- Text
- Variables,
- Measurement,
- Regression,
- Parameter,
- Latent,
- Variable,
- Wald,
- Models,
- Likelihood,
- Squares,
- Draft,
- Toronto

First Draft of the paper - University of Toronto

The asymmetry in **the** right panel **of** Figure 3 is interesting. Suspectingthat **the** direction **of** **the** asymmetry arises from **the** positive correlationbetween latent variables, we did one additional set **of** simulations with **the**severe parameter configuration and a normal base distribution, but this timewith a negative correlation between **the** latent independent variables. Figure4 shows **the** results, with **the** Wald and weighted least squares tests biasedin **the** opposite direction from Figure 3, and **the** likelihood ratio test havinglower power on **the** positive ra**the**r than **the** negative side **of** **the** point γ 2 = 0.5 And **the**re’s moreThe main point **of** this **paper** is that when an independent variable is measuredwith error and we try to control for that independent variable withouttaking **the** measurement error into account, **the** “control” will be incomplete,and **the** result can be a drastic inflation **of** Type I error. We have illustratedthis for **the** normal linear model and simple additive measurementerror, but **the** problem is much more general. We would like to suggest thatregardless **of** **the** type **of** measurement error and regardless **of** **the** statisticalmethod used, ignoring measurement error in **the** independent variablescan seriously inflate Type I error. We will now support this assertion byreferences to **the** literature, supplemented by a collection **of** quick, smallscalesimulations. All **the** simulations in this section were carried out usingR Version 2.1.1 (R Development Core Team, 2006). Code is available atwww.utstat.toronto.edu/~brunner/MeasurementError.Logistic regression with additive measurement error In this smallsimulation, we constructed data sets with a pair **of** latent independent variablesξ 1 and ξ 2 , and also corresponding manifest variables X 1 and X 2 usinga normal base distribution and **the** “severe” parameter configuration **of** **the**preceding section. We **the**n constructed a binary dependent variable Y , with**the** log odds **of** Y = 1 equal to γ 0 +γ 1 ξ 1 +γ 2 ξ 2 , where γ 0 = γ 1 = 1 and γ 2 = 0.Ignoring **the** measurement error, we fit a standard logistic regression modelin which **the** log odds **of** Y = 1 equals β 0 +β 1 X 1 +β 2 X 2 , and used a likelihoodratio test **of** H 0 : β 2 = 0 as a surrogate for H 0 : γ 2 = 0. The parallel to whatwe did with ordinary least squares regression should be clear.In 1,000 simulations with n = 250, we incorrectly rejected **the** null hypo**the**sis957 times. This shows that **the** problem described in this **paper**36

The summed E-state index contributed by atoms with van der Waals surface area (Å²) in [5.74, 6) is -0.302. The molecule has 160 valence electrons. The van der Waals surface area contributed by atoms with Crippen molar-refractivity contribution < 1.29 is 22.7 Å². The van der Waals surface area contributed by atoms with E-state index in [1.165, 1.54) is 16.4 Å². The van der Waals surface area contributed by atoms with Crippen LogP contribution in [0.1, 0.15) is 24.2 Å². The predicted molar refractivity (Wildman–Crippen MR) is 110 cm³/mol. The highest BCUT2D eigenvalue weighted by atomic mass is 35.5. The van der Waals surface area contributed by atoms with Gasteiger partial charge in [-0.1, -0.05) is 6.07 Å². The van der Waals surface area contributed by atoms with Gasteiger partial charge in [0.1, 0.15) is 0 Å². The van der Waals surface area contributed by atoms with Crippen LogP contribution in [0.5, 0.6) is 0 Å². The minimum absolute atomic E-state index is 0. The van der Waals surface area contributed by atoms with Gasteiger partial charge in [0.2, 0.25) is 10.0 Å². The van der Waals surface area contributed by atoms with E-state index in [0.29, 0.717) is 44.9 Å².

Figure 3: Power **of** **the** normal likelihood ratio test versus normal Wald andweighted least squares, for **the** null hypo**the**sis γ 2 = 0Parameter ConfigurationBase Distribution Mild, n = 250 Severe, n = 1, 000NormalPower0.0 0.2 0.4 0.6 0.8 1.0LRWaldWLSPower0.0 0.2 0.4 0.6 0.8 1.0LRWaldWLS−0.4 −0.2 0.0 0.2 0.4−0.4 −0.2 0.0 0.2 0.4γ 2γ 2ParetoPower0.0 0.2 0.4 0.6 0.8 1.0LRWaldWLSPower0.0 0.2 0.4 0.6 0.8 1.0LRWaldWLS−0.4 −0.2 0.0 0.2 0.4−0.4 −0.2 0.0 0.2 0.4γ 2γ 2Student’s tPower0.0 0.2 0.4 0.6 0.8 1.0LRWaldWLSPower0.0 0.2 0.4 0.6 0.8 1.0LRWaldWLS−0.4 −0.2 0.0 0.2 0.4−0.4 −0.2 0.0 0.2 0.4γ 2γ 2UniformPower0.0 0.2 0.4 0.6 0.8 1.0LRWaldWLSPower0.0 0.2 0.4 0.6 0.8 1.0LRWaldWLS−0.4 −0.2 0.0 0.2 0.4−0.4 −0.2 0.0 0.2 0.4γ 2γ 237

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